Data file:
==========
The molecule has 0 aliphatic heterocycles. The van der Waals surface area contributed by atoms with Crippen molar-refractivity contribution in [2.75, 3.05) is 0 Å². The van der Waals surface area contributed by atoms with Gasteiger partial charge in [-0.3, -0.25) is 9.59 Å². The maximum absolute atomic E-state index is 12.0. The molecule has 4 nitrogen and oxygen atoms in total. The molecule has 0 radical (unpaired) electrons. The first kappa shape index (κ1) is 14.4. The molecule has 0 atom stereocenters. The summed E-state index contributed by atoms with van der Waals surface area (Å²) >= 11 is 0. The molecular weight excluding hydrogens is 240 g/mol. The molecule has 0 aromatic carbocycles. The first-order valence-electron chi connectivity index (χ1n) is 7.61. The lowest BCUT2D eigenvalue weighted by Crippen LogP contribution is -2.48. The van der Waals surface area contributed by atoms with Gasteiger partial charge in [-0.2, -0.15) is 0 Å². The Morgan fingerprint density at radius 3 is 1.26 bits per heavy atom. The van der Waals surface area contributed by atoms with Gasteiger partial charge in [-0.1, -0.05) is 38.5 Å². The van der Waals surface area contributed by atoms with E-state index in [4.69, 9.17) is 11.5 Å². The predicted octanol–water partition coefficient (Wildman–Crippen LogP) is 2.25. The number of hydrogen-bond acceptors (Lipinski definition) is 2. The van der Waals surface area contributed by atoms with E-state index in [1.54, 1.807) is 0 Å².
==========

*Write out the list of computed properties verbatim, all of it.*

The molecule has 0 aliphatic heterocycles. The van der Waals surface area contributed by atoms with Crippen molar-refractivity contribution in [2.75, 3.05) is 0 Å². The van der Waals surface area contributed by atoms with Gasteiger partial charge in [-0.3, -0.25) is 9.59 Å². The maximum absolute atomic E-state index is 12.0. The molecule has 4 nitrogen and oxygen atoms in total. The molecule has 0 radical (unpaired) electrons. The first kappa shape index (κ1) is 14.4. The molecule has 0 atom stereocenters. The summed E-state index contributed by atoms with van der Waals surface area (Å²) >= 11 is 0. The molecular weight excluding hydrogens is 240 g/mol. The molecule has 0 aromatic carbocycles. The first-order valence-electron chi connectivity index (χ1n) is 7.61. The lowest BCUT2D eigenvalue weighted by Crippen LogP contribution is -2.48. The van der Waals surface area contributed by atoms with Gasteiger partial charge in [-0.2, -0.15) is 0 Å². The Morgan fingerprint density at radius 3 is 1.26 bits per heavy atom. The van der Waals surface area contributed by atoms with Gasteiger partial charge in [-0.1, -0.05) is 38.5 Å². The van der Waals surface area contributed by atoms with E-state index in [4.69, 9.17) is 11.5 Å². The predicted octanol–water partition coefficient (Wildman–Crippen LogP) is 2.25. The number of hydrogen-bond acceptors (Lipinski definition) is 2. The van der Waals surface area contributed by atoms with E-state index in [1.54, 1.807) is 0 Å².